Monday, February 20, 2017

Ranked: the 2017 Best Picture nominees

I refuse to watch Hacksaw Ridge because it looks like an absolute chore (and I despise Mel Gibson), so here be my rankings, from least favourite to favourite, of the 8 films nominated for Best Picture that I have seen. I’ll list the three most Bye Felicia ones today, and give the better five later this week.

08. Manchester by the Sea

Kenneth Lonergan’s bleak-fest has Casey Affleck in a domain he’s completely unfamiliar with: Boston. He plays a reclusive handyman, Lee Chandler, who is made legal guardian of his nephew Patrick after Patrick’s father dies, forcing him to revisit painful memories in his Massachusetts hometown of Manchester.

The film slowly reveals why his character shuts himself off to human contact in a series of flashbacks and the tragic circumstances that led to him becoming this shell of a man. Affleck has received accolade upon accolade for his performance, some of the plaudits of which are utterly hyperbolic (in his BAFTA acceptance speech, Lonergan described it as ‘one of the best performances I’ve ever seen’. Calm down Felicia) but I found his acting distractingly impassive rather than ‘internal’ as all the reviews are describing him as. The scene where his house is burning down and he just stands there woodenly epitomised this.

A bland leading man, a far too languid running time that was bloated up with shots of Affleck driving and ugly Massachusetts landscapes and a surly companion in Lucas Hedges, all contribute to a dislikeable film that wallowed in its sense of misery far too much. Only Michelle Williams, in fleetingly short appearances, offers any glimpse of the film's heart as Lee’s heartbroken ex-wife Randi. 4.5/10.

07. Fences

Denzel Washington is a fantastic actor, as is Viola Davis, and they make a convincing on-screen couple, complete with earthy innuendos about their sex life together. But even their acting fireworks, she, utterly volcanic as the underappreciated wife of the self-centred chatterbox Troy who's finally decided she's had enough of his B/S, couldn’t make August Wilson’s adaptation of his own play into a satisfying cinematic event.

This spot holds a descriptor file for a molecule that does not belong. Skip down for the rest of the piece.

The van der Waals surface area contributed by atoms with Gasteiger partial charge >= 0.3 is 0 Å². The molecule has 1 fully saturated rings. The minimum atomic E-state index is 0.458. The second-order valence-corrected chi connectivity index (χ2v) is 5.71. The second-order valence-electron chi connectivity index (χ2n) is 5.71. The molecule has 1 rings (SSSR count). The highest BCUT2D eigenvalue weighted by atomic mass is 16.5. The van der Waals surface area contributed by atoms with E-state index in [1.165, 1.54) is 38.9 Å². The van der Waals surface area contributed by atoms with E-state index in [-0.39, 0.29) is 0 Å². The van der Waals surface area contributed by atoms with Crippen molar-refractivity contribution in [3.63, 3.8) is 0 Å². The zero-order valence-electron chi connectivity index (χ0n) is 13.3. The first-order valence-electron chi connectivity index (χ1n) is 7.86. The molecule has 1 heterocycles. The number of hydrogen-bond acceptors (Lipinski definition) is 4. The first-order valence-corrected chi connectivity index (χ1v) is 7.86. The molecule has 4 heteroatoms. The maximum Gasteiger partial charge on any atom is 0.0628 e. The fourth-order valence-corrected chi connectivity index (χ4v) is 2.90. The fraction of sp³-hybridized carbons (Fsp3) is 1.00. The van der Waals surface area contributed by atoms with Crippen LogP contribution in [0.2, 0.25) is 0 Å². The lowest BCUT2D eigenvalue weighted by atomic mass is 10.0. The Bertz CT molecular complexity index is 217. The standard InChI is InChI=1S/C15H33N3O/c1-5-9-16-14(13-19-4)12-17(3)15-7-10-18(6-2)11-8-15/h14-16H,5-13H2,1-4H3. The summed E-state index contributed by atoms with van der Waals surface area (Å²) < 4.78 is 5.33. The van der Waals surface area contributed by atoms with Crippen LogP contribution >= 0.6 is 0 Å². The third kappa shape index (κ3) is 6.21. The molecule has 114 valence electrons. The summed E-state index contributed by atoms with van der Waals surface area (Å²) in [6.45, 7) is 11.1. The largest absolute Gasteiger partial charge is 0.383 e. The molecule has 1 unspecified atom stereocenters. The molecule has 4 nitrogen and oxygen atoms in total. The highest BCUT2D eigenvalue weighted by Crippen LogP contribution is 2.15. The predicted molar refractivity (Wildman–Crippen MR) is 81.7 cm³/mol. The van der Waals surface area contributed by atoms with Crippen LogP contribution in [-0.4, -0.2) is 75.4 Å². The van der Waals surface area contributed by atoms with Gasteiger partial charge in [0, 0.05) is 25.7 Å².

With a generous 2 hour 20 minute running time that really dragged in the final act, Fences suffered from a critical need for more editing. It also seemed like it lacked a direction; where was Troy going with his mundane soliloquies? What was the moral of the film and the 140 minutes of boredom I'd just subjected myself to?

A Best Picture nomination and lukewarm reviews over here suggests that this film resonated more with American audiences than British ones, because honestly, scenes where Troy told the same anecdote the fifth time in a row, wore my patience very thin. 

As I said, Denzel is a fantastic actor, but the jury’s still out on his directing skills. 6/10.

06. La La Land

Whilst I definitely don't hate this film, even its most ardent fan could cogently argue it isn't over-rewarded with 14 Oscar nominations (those nominations for Costume, Production Design, Sound, Sound Editing and in particular, its wishy-washy, contrivance-laden Screenplay instantly come to mind).

I’m struggling to see the much-hailed ‘chemistry’ between Ryan Gosling, as jazz pianist Sebastian, and Emma Stone, as struggling actress Mia. For comparison, in Café Society, another 2016 romance set in Hollywood, Jesse Eisenberg mustered better chemistry with Kristen Stewart and Blake Lively, even though the film made the point that he only truly loved one of them.

I didn’t care for Ryan Gosling’s douchey character and the way he talked down to Mia, particularly the sequence where he takes her to a jazz bar and reels off a pretentious monologue about why he loves jazz, ironically, drowning out the sound of the musicians with his prattle.

Then there’s the flimsy songs (put it this way 'City of Stars' ain't no 'Let it Go') and the dancing, utterly stale (check out Jean Dujardin and Bérénice Bejo in The Artist, now that’s proper dancing). In the musical stakes, LLL really made me pine for the razzle-dazzle of Chicago, a winner of Best Picture at the Oscars that actually deserved to win; a musical that earned its stripes in production value and big show-stopping numbers.

However, in Mia, Emma Stone is gifted a peach of role, one that seems tailor-made for her Bambi-eyed acting talents, in which she gets to traverse the entire gamut of human emotion: excitement, sadness, vulnerability, joy. Offering her the part when her inferior namesake, Emma Watson, the first choice for Mia, was too demanding, was one of the wisest decisions director Damien Chazelle ever made. 6.5/10.

There'll be more graphs (lucky you) in the second part of this rundown, but for now, I plotted the running times of the 8 BP nominees against my mark out of 10 for them:

Clearly, I prefer my films shorter!

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